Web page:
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Last Update: July 17, 2023.

Continuing Education Activity

This activity reviews the general principles in anticoagulation therapy, with highlights on the different types, indications, and perioperative impact of anticoagulants. Hemostasis involves an interplay of clotting factors and the vessel wall. Abnormalities of the vessel wall and the clotting factors result in the conversion of soluble fibrinogen to insoluble fibrin leading to clot formation (coagulation). Different anticoagulant options exist, and providers make expert decisions on which anticoagulant to use based on the indication, patient preference, the efficacy of individual anticoagulants in specific clinical settings, and the general treatment guidelines. This activity reviews different anticoagulation therapies, their indications, contraindications, and highlights the role of the interprofessional team in improving care for patients requiring anticoagulation.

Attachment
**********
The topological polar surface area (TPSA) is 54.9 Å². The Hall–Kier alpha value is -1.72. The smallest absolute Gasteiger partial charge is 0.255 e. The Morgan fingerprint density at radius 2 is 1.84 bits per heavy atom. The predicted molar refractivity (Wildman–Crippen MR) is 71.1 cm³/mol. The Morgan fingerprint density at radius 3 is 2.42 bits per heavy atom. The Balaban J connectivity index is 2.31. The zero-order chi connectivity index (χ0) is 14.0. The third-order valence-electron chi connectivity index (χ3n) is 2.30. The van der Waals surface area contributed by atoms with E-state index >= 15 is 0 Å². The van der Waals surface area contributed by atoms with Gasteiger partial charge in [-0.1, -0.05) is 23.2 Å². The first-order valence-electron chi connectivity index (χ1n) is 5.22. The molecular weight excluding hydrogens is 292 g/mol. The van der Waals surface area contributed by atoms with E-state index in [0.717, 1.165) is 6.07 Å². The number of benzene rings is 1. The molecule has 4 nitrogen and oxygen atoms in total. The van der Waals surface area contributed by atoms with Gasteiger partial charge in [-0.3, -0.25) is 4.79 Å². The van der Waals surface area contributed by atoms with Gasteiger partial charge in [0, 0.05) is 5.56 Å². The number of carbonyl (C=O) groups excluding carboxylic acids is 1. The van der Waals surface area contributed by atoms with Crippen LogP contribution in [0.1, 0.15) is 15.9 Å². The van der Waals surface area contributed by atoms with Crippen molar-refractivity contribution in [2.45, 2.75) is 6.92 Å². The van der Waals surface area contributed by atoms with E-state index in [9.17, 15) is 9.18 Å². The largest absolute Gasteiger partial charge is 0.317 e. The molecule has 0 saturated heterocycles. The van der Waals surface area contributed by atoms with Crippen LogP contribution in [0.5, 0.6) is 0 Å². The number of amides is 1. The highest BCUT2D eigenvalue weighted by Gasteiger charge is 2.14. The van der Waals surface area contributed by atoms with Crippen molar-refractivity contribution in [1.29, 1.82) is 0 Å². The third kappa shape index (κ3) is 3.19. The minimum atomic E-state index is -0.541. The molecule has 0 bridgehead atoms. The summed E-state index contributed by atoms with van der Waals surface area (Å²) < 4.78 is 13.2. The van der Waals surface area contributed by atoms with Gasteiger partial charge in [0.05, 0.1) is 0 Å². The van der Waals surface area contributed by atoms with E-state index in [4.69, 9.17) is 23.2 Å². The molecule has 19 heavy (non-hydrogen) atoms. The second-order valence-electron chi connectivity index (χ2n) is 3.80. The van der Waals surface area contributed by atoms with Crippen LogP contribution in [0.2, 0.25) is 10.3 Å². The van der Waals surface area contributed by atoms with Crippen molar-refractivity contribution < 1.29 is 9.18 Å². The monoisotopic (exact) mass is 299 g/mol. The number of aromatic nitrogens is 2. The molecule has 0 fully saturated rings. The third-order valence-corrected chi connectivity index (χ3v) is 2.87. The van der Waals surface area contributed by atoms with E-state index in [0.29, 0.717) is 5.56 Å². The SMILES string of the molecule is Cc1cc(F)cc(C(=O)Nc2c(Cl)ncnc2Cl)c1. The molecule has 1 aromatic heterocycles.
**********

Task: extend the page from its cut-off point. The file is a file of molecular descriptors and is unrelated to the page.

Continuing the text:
• Review the principles of anticoagulation with a brief description of the clotting cascade.
  • Describe different anticoagulation therapies and their clinical indications.
  • Identify different modalities used in the reversal of anticoagulation.
  • Summarize the interprofessional strategies in improving care for patients requiring anticoagulation.
Access free multiple choice questions on this topic.


Hemostasis is defined as the process of clot formation. It is divided into four stages. The first stage involves the creation of a platelet plug consequent from disruption of the vascular endothelium from injuries due to diabetes, hypertension, smoking as well as vascular wall tear. Following damage to the vascular wall, the Von Willibrand factor (VWF) is released by the endothelial cells and megakaryocytes, which mediates platelet adhesion to the damaged vascular surface, and aggregation of platelets.